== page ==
Quantumrun ranking report scoring guide | Quantumrun

Quantumrun ranking report scoring guide

One of the services that Quantumrun’s Consulting division assists its clients with is advising companies on their long-term viability based on the internal and external factors that influence their operations. In other words, we measure various criteria to forecast whether a company will survive until 2030. 

All of the criteria outlined below are used when Quantumrun Forecasting analyzes a client’s operations. Many of these same criteria were also used in the production of the following ranking reports:

*The 2017 Quantumrun Global 1000 is an annual ranking of 1,000 corporations from around the world based on their likelihood to survive until 2030.
*The 2017 Quantumrun US 500 is an annual ranking of 500 corporations from around the USA based on their likelihood to survive until 2030.
*The 2017 Quantumrun Silicon Valley 100 is an annual ranking of 100 Californian corporations based on their likelihood to survive until 2030.

To read the full scoring criteria breakdown, the full report and gain access to the full data set used to produce these rankings, click the link below:
Quantumrun Data Access

Criteria overview

To assess the probability of whether a company will survive until 2030, Quantumrun assesses each company based on the following criteria. Scoring details are outlined below the criteria list.


Longevity assets

(Scores attributed to each criterion within this category were weighted x2.25)

 

Global presence

*Core question: To what extent is the company generating a significant percentage of its revenues from overseas operations or sales?

*Why this matters: Companies that generate a significant percentage of their sales overseas tend to be more insulated from market shocks given that their income flow is diversified.

*Assessment type: Objective - Assess the percentage of company revenue generated from overseas customers.

Brand equity

*Core question: Is the company's brand recognizable among B2C or B2B consumers?

*Why this matters: Consumers are more willing to adopt/invest in new products, services, business models from companies they are already familiar with.

*Assessment type: Objective - For each company, assess the rating that brand specialist research agencies use to rank their brands against other companies.

Strategic industry

*Core question: Does the company produce products or services deemed to be of significant strategic value to its home country government (ex. military, aerospace, etc.)?

*Why this matters: Companies that are a strategic asset to its home country government have an easier time securing loans, grants, subsidies, and bailouts in times of need.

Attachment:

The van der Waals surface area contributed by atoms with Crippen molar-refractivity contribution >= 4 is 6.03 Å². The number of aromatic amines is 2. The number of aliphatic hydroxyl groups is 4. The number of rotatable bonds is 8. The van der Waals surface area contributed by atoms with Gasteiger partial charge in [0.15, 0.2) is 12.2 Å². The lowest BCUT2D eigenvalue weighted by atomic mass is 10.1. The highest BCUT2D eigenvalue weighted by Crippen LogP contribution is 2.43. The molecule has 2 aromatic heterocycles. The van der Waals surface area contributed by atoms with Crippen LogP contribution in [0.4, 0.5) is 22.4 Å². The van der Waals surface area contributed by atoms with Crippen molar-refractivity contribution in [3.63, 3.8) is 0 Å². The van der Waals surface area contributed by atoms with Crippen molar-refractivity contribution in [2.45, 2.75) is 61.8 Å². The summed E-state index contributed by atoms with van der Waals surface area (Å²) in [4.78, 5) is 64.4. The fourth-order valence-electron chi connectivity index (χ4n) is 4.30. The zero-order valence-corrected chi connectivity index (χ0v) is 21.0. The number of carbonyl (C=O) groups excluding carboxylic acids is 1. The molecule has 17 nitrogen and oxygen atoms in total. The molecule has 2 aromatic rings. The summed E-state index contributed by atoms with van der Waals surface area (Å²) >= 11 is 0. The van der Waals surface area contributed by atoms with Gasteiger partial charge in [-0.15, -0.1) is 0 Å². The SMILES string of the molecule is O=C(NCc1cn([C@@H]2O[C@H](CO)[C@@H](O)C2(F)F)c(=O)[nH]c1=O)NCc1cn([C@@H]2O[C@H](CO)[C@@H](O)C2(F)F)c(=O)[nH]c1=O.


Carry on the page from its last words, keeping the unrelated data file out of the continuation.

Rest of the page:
*Assessment type: Objective - Assess the percentage of a company's revenue that is generated from home country government agencies.

Funds in reserve

*Core question: How much money does a company have in its reserve fund?

*Why this matters: Companies that have a significant amount of liquid capital in savings are more insulated from market shocks given that they have the funds to overcome short-term downturns and invest in disruptive technologies.

*Assessment type: Objective - Determine a company's unused liquid assets.

Access to capital

*Core question: How easily can a company gain access to the funds needed to invest in new initiatives?

*Why this matters: Companies that have easy access to capital can adapt more readily to marketplace shifts.

*Assessment type: Objective - Determine a company's ability to access capital (via bonds and stocks) based on their credit rating.

Market share

*Core question: What percentage of the market does the company control for the top three products/services/business models it offers?

*Assessment type: Objective - Assess the market share percentage controlled by the company's top three selling products and services (based on revenue), averaged together.

 

Liabilities

(Scores attributed to each criterion within this category were weighted x2)

 

Government control

*Core question: What is the level of government control (regulation) the company’s operations subjected to?

*Why this matters: Companies that operate in heavily regulated industries tend to be more insulated from disruption since the barriers to entry (in terms of costs and regulatory approval) are prohibitively high for new entrants. An exception exists where competing companies operate in countries that lack significant regulatory burdens or oversight resources.

*Assessment type: Objective - Assess the amount of governing regulations for the particular industry the company operates in.

Political influence